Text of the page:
"Trick or treat!"
"Give me some f***ing candy or I’ll shoot you in the face!"
UPDATE: Here’s a far less scary jack-o-lantern… well, unless you’re a Rockies or Yankees fan:
More Red Sox pumpkins here.
Jacoby Ellsbury, the Red Sox rookie whose stolen base in Game 2 of the World Series triggered Taco Bell’s "Steal a Base, Steal a Taco" promotion — or, as I like to call it, "Free Tacos for Brendan’s Birthday" — got a free taco himself yesterday, with a side order of fan adoration.
The promotion was such a success in Boston that it snarled traffic in some areas; one Taco Bell drive-thru in Quincy had to be shut down by police because the long line was disrupting traffic on nearby streets. (Heh.) There was also a pretty long line at the Taco Bell that I went to in Denver, and according to the Rocky Mountain News, local Taco Bell locations gave away an average of 200 to 500 tacos.
I’m just glad I was able to take part in this transcendent cultural phenomenon.
Someday, when my daughter asks me, "Daddy, where were you when Taco
Bell gave out free tacos?," I’ll be able to tell her that I was in Denver, at the Taco Bell on the 16th Street Mall, and yes, I got a free taco, and yes, it was yummy. Ah yes, many years from now, we’ll be recalling the events of 10/30/07, and I’ll be able to prove that I was there.
Actually, though, this article suggests that Free Taco Day wasn’t such a big deal outside of Boston and Denver… which makes sense, as Taco Bell really didn’t promote it very much — there weren’t even signs in front of the restaurants announcing "free tacos today!" — outside of Fox’s on-air shilling during the World Series. And the Series got dismal ratings nationwide… but the ratings were, of course, much higher in Boston and Denver. So I daresay more people in those cities were aware of their opportunity get free tacos.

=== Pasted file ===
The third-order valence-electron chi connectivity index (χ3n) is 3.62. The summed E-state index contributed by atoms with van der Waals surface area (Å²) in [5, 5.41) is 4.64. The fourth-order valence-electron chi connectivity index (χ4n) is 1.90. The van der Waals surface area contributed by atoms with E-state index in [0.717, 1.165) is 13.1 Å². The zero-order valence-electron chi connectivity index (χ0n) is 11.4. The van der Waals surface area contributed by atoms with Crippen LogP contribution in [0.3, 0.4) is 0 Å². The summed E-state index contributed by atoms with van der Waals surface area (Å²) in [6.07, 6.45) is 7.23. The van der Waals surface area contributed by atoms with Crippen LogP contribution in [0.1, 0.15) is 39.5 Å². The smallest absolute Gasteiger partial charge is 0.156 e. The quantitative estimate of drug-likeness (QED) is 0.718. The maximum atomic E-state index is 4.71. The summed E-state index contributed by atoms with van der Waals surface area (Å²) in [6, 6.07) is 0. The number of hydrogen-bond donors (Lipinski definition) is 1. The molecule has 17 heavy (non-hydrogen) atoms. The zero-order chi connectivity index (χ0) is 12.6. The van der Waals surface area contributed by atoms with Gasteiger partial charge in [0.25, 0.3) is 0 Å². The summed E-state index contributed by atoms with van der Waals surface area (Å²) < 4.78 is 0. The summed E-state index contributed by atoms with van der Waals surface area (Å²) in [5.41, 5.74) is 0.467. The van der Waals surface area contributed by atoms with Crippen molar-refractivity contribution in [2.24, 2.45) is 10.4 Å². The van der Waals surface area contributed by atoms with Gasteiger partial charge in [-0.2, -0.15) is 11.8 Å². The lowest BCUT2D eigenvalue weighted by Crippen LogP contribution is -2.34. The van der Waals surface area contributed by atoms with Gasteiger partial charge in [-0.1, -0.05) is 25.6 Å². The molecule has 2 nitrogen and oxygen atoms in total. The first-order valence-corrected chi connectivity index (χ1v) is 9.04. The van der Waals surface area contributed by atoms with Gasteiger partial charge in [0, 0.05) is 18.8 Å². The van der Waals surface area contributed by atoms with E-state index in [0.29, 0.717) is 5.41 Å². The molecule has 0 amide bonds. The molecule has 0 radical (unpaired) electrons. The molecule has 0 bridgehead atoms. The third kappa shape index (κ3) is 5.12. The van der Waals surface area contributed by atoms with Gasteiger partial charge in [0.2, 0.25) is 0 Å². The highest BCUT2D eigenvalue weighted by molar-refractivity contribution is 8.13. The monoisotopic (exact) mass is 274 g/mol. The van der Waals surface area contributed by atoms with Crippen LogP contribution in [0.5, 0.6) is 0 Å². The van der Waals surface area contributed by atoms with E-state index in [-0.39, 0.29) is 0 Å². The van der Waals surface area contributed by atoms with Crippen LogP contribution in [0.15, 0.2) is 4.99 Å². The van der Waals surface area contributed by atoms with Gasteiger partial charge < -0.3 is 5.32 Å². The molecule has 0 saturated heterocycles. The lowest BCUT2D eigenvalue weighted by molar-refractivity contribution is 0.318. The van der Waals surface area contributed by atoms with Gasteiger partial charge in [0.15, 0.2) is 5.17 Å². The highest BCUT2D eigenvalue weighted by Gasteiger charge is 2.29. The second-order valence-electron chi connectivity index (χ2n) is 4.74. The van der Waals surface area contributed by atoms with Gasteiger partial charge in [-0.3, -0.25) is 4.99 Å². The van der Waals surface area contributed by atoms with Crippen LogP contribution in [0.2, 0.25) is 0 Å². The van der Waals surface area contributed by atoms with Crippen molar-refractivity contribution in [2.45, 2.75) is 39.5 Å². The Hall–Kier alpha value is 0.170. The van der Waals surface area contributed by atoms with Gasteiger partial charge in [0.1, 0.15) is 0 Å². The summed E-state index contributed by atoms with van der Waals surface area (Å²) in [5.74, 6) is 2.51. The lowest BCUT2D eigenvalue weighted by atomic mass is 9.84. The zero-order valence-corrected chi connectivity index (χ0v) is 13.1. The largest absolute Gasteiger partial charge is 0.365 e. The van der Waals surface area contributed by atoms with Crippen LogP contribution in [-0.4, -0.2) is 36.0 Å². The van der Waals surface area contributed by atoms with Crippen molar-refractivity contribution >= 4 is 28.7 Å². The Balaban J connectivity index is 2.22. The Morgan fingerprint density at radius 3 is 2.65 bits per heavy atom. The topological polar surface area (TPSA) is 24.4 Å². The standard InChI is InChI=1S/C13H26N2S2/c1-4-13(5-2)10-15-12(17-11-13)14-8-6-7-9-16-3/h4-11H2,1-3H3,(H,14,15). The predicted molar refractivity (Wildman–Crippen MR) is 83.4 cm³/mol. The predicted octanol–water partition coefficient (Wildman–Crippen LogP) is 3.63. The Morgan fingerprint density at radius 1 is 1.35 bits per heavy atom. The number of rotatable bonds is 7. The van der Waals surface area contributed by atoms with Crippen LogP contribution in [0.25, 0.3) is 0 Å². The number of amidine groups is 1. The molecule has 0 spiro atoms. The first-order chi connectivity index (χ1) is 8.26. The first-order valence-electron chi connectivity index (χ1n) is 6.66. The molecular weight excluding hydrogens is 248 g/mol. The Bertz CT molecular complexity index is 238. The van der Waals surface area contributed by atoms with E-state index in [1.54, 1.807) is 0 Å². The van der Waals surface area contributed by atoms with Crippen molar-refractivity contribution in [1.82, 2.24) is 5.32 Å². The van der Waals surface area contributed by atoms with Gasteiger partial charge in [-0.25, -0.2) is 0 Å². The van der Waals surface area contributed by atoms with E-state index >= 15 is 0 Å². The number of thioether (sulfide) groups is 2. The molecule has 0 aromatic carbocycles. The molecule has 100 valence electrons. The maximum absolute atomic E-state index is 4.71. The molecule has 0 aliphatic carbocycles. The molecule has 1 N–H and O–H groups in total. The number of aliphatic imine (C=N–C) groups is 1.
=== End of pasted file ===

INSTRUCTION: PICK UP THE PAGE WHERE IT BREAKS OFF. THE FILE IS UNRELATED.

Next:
P.S. On the other hand, Taco Bell spokesman Will Bortz said "we have seen a huge response in New York and New Jersey," as well as South Carolina, Oregon and California. "A lot of people are jumping to get their tacos," he asserted. "Who doesn’t like a free taco?" Or free publicity, for that matter, eh Will? Heh.
At 10:45 PM last night, I was sitting on an MTA bus in Nashville, brooding silently. My "worst birthday ever" was winding down with a whimper. Oh, I’d had fun counting down to midnight with Kristy the night before (after which she serenaded me with an interpretive dance to the strains of Journey’s "Don’t Stop Believin’," played on my iTunes), and of course, I’d gotten my free taco from Taco Bell. But mostly, my 26th birthday had been drudgery: a six-hour mandatory CLE class, a pair of Southwest flights that had gotten me from Denver to Nashville, and now a couple of lonely bus rides. At 10:45, I was en route to the Greyhound station, from which I would depart for Knoxville. It looked like I’d be spending the final 75 minutes of my birthday travelling to, and then waiting around in, a grungy Greyhound station. (My bus wasn’t scheduled to leave until 12:45 AM.) I was cranky, I missed Becky, and I was just generally annoyed about the overall suckiness of my birthday.
When the bus dropped me off at around 11:00, things got even worse, because now I was in the heart of Nashville at 5th and Broadway — which, for those who don’t know, is the home of a whole bunch of great honky-tonk bars. The sound of live music was wafting out into the street, tempting and torturing me.